Fettuccine With Pistou of Fresh Herbs
  • For the pistou
  • 4-6 cups roughly chopped fresh herbs (such as basil, parsley, dill, cilantro), leafy greens (spinach, turnips, kale) or plant tops (beet, carrot, radish, turnip), roughly chopped
  • 2 cloves garlic
  • 1 cup chopped scallions (or green garlic or garlic scapes or other allium of choice)
  • Zest and juice of 1 lemon (zest it first)
  • 1 1/2 teaspoons kosher salt
  • 1/4 cup good olive oil, plus more as needed
  • For the pasta
  • 1 pound fettuccine or other ribbon-y noodle
  • 1 cup Parmesan or pecorino, plus more for garnish
  • 1/2 cup crumbled goat cheese (optional)
  • Pinch of red pepper flakes, plus more to taste
  • 1 teaspoon freshly cracked black pepper, plus more to taste
  • To make pistou: In the bowl of a food processor, place the herbs, garlic, scallions, lemon zest and juice, salt and olive oil. Pulse until you have a smooth green paste. Taste and adjust seasonings. If you plan to use the sauce as a dressing or dip, you may need to add more lemon juice or olive oil. (You can figure this out later.) If you plan to use it like pesto, it’s OK if it’s a bit lumpy. Place in a lidded container and chill.
  • To make pasta: Fill a large stockpot or kettle about 2/3 full with water and 1 tablespoon salt. Bring to a boil over medium-high heat. Add pasta, and cook according to package directions (about 12 minutes for fettuccine). Before draining the pasta, dip out about 1/2 cup of the pasta water and set aside. You may need this when you assemble the dish.
  • Dump the noodles back into the pot or a large mixing bowl. (I like to use the pot in case I need to heat it gently to melt the cheese and loosen up the pistou). Add Parmesan or pecorino, goat cheese if using, and about 1 to 1 1/2 cups of pistou. Toss well to combine. Add hot pasta water as needed to break up the cheese and pistou. Toss in red pepper flakes and black pepper. Taste and adjust for seasonings. Add more pistou if you like. Serve with more grated cheese on the side. Serves 2-4.

Nutritional information

Per serving: (based on 4, using 1 1/2 cups pistou) 558 calories (percent of calories from fat, 20), 23 grams protein, 62 grams carbohydrates, 3 grams fiber, 12 grams fat (5 grams saturated), 16 milligrams cholesterol, 617 milligrams sodium.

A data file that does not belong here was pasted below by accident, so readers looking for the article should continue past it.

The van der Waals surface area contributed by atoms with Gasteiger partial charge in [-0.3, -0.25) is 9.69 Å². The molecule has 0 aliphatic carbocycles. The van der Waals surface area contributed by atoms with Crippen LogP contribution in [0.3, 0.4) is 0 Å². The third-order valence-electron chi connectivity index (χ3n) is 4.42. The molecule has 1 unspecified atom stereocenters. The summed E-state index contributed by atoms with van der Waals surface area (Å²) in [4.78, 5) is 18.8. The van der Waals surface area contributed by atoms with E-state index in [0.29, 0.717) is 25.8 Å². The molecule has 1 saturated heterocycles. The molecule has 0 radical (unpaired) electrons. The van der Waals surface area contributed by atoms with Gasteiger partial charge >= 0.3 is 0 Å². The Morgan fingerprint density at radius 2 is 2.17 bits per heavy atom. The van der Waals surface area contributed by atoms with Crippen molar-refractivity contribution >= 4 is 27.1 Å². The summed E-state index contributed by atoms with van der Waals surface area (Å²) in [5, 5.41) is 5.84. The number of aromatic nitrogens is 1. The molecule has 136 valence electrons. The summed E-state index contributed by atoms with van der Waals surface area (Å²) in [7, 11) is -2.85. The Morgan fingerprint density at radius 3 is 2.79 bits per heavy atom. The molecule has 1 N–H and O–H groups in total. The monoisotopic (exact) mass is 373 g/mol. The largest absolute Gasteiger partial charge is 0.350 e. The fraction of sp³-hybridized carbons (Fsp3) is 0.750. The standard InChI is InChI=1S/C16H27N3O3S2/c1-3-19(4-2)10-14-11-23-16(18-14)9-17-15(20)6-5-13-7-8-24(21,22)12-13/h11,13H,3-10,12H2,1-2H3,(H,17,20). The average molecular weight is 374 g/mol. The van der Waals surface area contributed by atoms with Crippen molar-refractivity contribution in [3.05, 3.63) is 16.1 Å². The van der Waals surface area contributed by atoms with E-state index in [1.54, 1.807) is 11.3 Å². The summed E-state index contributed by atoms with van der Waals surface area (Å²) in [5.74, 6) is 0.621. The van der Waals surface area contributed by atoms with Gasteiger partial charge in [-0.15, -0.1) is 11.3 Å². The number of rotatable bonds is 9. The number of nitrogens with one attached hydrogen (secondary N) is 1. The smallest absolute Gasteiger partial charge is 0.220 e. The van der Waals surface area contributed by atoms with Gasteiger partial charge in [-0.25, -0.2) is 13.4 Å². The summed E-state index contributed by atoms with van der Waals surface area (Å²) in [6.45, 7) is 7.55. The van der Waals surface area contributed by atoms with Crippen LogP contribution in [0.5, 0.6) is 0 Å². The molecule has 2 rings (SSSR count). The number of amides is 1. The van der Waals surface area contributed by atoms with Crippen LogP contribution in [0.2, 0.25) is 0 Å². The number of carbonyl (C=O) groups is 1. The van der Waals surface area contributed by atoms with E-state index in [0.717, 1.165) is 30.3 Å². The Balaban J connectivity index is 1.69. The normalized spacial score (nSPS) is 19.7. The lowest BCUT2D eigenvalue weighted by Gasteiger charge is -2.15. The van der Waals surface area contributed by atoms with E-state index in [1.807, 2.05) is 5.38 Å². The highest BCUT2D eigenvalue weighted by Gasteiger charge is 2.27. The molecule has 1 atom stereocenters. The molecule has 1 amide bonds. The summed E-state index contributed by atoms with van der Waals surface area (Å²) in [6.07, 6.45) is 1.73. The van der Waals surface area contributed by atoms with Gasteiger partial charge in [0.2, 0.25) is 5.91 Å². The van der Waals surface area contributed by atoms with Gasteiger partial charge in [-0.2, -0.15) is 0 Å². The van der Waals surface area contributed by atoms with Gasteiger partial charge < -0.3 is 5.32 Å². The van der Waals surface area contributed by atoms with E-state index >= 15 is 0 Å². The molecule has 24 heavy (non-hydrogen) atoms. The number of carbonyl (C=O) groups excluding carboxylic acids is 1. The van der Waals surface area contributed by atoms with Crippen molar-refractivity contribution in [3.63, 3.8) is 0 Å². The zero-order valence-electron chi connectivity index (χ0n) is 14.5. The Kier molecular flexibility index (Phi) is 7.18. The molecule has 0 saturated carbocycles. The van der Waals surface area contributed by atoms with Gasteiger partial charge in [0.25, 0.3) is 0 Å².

You may be surprised that you have most of the ingredients for Martha Foose’s Strawberry Cupcakes in the pantry. Just add strawberries. CONTRIBUTED BY WENDELL BROCK
Photo: Wendell Brock

Martha Foose’s Strawberry Cupcakes

Almond extract imparts a lovely perfume to these pretty pink cupcakes, but if you don’t have any, just leave it out.

Martha Foose’s Strawberry Cupcakes
  • For the cupcakes
  • 2 1/2 cups cake flour
  • 1 teaspoon baking soda
  • 1/4 teaspoon salt
  • 1/3 cup buttermilk
  • 1/4 cup canola oil
  • 1/2 teaspoon almond extract (optional)
  • 1/2 teaspoon vanilla extract
  • 1/2 cup (1 stick) unsalted butter
  • 1 1/2 cups granulated sugar
  • 2 large eggs
  • 1 cup mashed fresh or frozen strawberries
  • For the frosting
  • 1/2 cup chopped fresh or frozen strawberries
  • 2 tablespoons strawberry jam
  • 1 teaspoon fresh lemon juice
  • 1 (8-ounce) package cream cheese, softened
  • 1 1/2 sticks unsalted butter, softened
  • 4 cups confectioners’ sugar, sifted
  • To make the cupcakes: In a medium bowl, sift together flour, baking soda and salt. In another medium bowl, combine buttermilk, oil, and almond and vanilla extracts. Set aside.
  • Using an electric mixer, beat butter and granulated sugar until light and fluffy, 3-5 minutes. Add eggs one at a time, beating well after each addition. Gradually add the buttermilk mixture. Beat for 1 minute at medium speed. Reduce speed to low, and add flour mixture — you may want to do this in increments of three or four. Mix until just combined. Stir in strawberries.
  • Heat oven to 350 degrees. Spray 2 (12-cup) muffin tins with nonstick spray, or line with baking cups. If you only have 1 muffin tin, make in 2 batches.
  • Spoon batter into prepared muffin tins, filling them two-thirds full. (Don’t overfill.) Bake for 18-20 minutes or until the cupcakes spring back when touched lightly in the center. Cool in the pans for 10 minutes, then unmold the cupcakes and cool on racks.
  • To make the frosting: In a small saucepan over medium heat, combine the strawberries, jam and lemon juice. Cook and stir for 5 minutes, or until the jam is melted and the strawberries are soft. Press any big pieces with the back of a spoon to mash.
  • Using an electric mixer fitted with the paddle attachment, mix the cream cheese and butter at medium speed until creamy. At low speed, slowly add confectioners’ sugar and mix until combined. Add strawberries and mix at low speed until blended. When the cupcakes are completely cool, spread with frosting. Makes 24 cupcakes.

Nutritional information

Per serving: 281 calories (percent of calories from fat, 50), 2 grams protein, 34 grams carbohydrates, trace fiber, 16 grams fat (8 grams saturated), 54 milligrams cholesterol, 115 milligrams sodium.

— Adapted from “Screen Doors and Sweet Tea” by Martha Hall Foose (Clarkson Potter, $35).